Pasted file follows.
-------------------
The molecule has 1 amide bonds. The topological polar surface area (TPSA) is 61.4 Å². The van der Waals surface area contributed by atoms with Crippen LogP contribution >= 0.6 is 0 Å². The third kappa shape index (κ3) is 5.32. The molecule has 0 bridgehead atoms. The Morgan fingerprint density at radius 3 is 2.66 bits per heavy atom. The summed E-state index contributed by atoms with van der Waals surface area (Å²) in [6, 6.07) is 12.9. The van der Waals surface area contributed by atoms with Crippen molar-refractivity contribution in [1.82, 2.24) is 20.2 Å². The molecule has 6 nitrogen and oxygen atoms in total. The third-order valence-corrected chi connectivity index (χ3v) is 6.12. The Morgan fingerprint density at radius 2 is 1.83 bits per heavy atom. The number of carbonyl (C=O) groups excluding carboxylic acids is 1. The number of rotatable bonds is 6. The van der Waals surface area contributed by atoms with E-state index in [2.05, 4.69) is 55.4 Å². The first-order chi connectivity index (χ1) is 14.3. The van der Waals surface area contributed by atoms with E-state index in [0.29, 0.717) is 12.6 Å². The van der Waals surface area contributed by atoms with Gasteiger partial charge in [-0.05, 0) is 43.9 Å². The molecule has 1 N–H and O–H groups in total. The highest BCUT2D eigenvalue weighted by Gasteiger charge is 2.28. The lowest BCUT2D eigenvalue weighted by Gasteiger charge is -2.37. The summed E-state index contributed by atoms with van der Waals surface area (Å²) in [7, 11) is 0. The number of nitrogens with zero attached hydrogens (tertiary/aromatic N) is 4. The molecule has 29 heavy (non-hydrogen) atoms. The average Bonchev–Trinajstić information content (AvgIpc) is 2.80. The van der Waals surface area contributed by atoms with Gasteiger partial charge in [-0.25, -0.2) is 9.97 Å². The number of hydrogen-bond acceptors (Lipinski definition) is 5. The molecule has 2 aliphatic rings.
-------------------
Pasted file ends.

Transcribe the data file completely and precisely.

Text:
The molecule has 1 amide bonds. The topological polar surface area (TPSA) is 61.4 Å². The van der Waals surface area contributed by atoms with Crippen LogP contribution >= 0.6 is 0 Å². The third kappa shape index (κ3) is 5.32. The molecule has 0 bridgehead atoms. The Morgan fingerprint density at radius 3 is 2.66 bits per heavy atom. The summed E-state index contributed by atoms with van der Waals surface area (Å²) in [6, 6.07) is 12.9. The van der Waals surface area contributed by atoms with Crippen molar-refractivity contribution in [1.82, 2.24) is 20.2 Å². The molecule has 6 nitrogen and oxygen atoms in total. The third-order valence-corrected chi connectivity index (χ3v) is 6.12. The Morgan fingerprint density at radius 2 is 1.83 bits per heavy atom. The number of carbonyl (C=O) groups excluding carboxylic acids is 1. The number of rotatable bonds is 6. The van der Waals surface area contributed by atoms with E-state index in [2.05, 4.69) is 55.4 Å². The first-order chi connectivity index (χ1) is 14.3. The van der Waals surface area contributed by atoms with E-state index in [0.29, 0.717) is 12.6 Å². The van der Waals surface area contributed by atoms with Gasteiger partial charge in [-0.05, 0) is 43.9 Å². The molecule has 1 N–H and O–H groups in total. The highest BCUT2D eigenvalue weighted by Gasteiger charge is 2.28. The lowest BCUT2D eigenvalue weighted by Gasteiger charge is -2.37. The summed E-state index contributed by atoms with van der Waals surface area (Å²) in [7, 11) is 0. The number of nitrogens with zero attached hydrogens (tertiary/aromatic N) is 4. The molecule has 29 heavy (non-hydrogen) atoms. The average Bonchev–Trinajstić information content (AvgIpc) is 2.80. The van der Waals surface area contributed by atoms with Gasteiger partial charge in [-0.25, -0.2) is 9.97 Å². The number of hydrogen-bond acceptors (Lipinski definition) is 5. The molecule has 2 aliphatic rings.